De-trapping of hydrogen atoms from trapping sites in a metal is a thermally ac-tivated process, so the de-trapping rate is typically described by an Arrhenius type equation, e.g. as a product of a temperature independent pre-exponential factor, of-ten referred as the attempt frequency, and the Boltzmann factor exp(E a=kBT ), with an activation energy Ea. In the publication from A.M. de Jong and J.W. Niemantsverdriet [16] it is demonstrated that the derivation of the activation en-ergy and the pre-exponential factor based on the analysis of the peak tempera-ture, peak width and shape for a single TDS profile, performs poorly. The rea-son for this is the release of hydrogen from the depth of the material and its diffusion and re-trapping during desorption. More reliable data on the activa-tion energy and pre-exponential factor may be derived from the shift of the TDS peak temperature, when several desorption measurements on equal samples are performed at different heating rates (T (t) = T0 + t). Considering a linear heating ramp with Tmax at maximal desorption and the Arrhenius relation for the desorption flux, implying that desorption is limited by de-trapping, yields: ln( =Tmax2) = ln(kBA=Ea) Ea=kBTmax. Ea is the activation energy and A is the pre-exponential factor. The activation energy would therefore be the slope of the graph =Tmax2 plotted as a function of 1=Tmax in a semi-log scale [17]. Also in this case, the applicability of the method is limited as it depends on the surface recombination and re-trapping processes [18]. The relevance of such measure-ments is, however, the generation of additional data for modeling and reduction of the number of the free parameters.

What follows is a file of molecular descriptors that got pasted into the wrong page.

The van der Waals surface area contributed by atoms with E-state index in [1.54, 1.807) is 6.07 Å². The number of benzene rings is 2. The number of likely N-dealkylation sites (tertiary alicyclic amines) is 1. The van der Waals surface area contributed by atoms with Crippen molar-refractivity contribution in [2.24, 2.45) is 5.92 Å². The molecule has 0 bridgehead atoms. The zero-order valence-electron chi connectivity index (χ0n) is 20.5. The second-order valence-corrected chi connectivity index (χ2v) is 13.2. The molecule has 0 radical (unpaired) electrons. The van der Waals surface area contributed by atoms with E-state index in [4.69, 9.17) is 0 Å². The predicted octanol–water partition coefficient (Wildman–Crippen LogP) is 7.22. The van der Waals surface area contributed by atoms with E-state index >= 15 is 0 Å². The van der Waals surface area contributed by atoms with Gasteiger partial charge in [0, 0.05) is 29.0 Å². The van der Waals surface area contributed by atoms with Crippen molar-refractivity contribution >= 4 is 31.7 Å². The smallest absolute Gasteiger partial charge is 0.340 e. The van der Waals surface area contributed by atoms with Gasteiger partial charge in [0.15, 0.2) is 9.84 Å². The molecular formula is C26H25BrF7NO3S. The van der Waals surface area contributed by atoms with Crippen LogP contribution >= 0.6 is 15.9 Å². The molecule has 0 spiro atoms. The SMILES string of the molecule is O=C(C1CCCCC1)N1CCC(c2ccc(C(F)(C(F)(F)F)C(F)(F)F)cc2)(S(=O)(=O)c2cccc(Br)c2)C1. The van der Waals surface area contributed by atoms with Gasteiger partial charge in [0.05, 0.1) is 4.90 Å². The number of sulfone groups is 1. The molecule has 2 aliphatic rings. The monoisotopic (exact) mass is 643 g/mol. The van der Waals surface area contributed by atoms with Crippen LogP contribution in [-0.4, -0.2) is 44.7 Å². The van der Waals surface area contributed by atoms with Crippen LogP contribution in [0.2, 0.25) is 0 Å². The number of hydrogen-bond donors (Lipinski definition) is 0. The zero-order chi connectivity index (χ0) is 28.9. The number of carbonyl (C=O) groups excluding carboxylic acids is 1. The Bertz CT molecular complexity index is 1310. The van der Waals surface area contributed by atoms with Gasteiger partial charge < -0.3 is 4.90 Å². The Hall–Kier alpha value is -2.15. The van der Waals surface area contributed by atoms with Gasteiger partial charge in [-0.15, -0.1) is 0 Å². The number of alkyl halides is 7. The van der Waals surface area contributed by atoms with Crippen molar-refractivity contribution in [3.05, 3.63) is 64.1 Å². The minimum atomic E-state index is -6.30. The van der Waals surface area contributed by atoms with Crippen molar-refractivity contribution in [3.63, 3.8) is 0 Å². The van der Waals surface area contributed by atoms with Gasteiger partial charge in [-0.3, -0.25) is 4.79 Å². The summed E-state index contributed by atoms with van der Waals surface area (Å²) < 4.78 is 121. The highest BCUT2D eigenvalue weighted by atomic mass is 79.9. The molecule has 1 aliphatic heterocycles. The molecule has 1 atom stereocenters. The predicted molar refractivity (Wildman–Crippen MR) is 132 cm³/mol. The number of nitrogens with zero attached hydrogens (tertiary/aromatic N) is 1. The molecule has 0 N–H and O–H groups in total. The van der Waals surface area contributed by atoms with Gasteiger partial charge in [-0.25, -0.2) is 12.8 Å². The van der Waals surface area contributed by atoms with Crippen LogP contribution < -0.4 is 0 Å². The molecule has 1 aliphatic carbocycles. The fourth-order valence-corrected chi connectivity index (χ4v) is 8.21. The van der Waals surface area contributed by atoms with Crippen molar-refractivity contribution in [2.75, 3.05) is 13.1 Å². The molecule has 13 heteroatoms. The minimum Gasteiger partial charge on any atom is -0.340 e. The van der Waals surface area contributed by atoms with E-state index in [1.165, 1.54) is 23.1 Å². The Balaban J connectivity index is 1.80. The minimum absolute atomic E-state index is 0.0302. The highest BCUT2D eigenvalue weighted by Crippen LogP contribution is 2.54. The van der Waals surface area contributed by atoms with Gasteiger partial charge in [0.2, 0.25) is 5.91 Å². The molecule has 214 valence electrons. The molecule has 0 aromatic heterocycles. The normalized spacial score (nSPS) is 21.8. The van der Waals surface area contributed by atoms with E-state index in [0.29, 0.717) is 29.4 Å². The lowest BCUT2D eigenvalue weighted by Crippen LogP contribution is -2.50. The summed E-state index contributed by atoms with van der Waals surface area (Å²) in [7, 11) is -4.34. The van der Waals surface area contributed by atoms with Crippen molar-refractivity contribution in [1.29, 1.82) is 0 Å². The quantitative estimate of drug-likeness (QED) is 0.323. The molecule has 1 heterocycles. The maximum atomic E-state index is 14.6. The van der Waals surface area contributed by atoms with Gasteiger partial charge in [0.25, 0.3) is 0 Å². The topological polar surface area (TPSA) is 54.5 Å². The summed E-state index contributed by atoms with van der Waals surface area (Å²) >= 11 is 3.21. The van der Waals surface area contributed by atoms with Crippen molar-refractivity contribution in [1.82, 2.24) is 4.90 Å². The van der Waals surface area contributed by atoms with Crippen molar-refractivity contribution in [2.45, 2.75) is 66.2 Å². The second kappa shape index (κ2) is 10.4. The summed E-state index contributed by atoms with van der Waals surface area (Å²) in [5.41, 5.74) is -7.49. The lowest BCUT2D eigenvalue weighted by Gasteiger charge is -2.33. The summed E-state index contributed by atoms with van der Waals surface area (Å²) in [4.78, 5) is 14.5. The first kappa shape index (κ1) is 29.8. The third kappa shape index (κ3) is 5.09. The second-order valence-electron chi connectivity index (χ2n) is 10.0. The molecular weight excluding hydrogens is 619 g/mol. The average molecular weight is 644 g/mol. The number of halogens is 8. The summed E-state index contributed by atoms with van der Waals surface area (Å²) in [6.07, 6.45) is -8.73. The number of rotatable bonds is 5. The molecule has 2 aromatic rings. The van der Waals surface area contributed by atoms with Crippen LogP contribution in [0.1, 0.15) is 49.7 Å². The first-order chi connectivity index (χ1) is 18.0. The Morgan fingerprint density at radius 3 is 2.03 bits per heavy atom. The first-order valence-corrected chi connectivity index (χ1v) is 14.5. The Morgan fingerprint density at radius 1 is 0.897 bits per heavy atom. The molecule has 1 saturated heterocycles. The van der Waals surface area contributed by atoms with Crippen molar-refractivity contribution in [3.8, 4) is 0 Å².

In order to simulate the implantation and desorption processes, diffusion and trapping of hydrogen in tungsten are usually described with a set of 1D rate equa-tions [19]. One partial differential equation that describes the time evolution of the solute hydrogen concentration in tungsten is given in 2.2, as a combination of a diffusion term, an implantation source and trapping-detrapping reactions: @ sol(x; t) @ D(T) @ sol(x; t) N @ trapped(x; t) = X i + source(x; t) @t @x @x i=1 @t.

Plasma loading conditions expected in the ITER divertor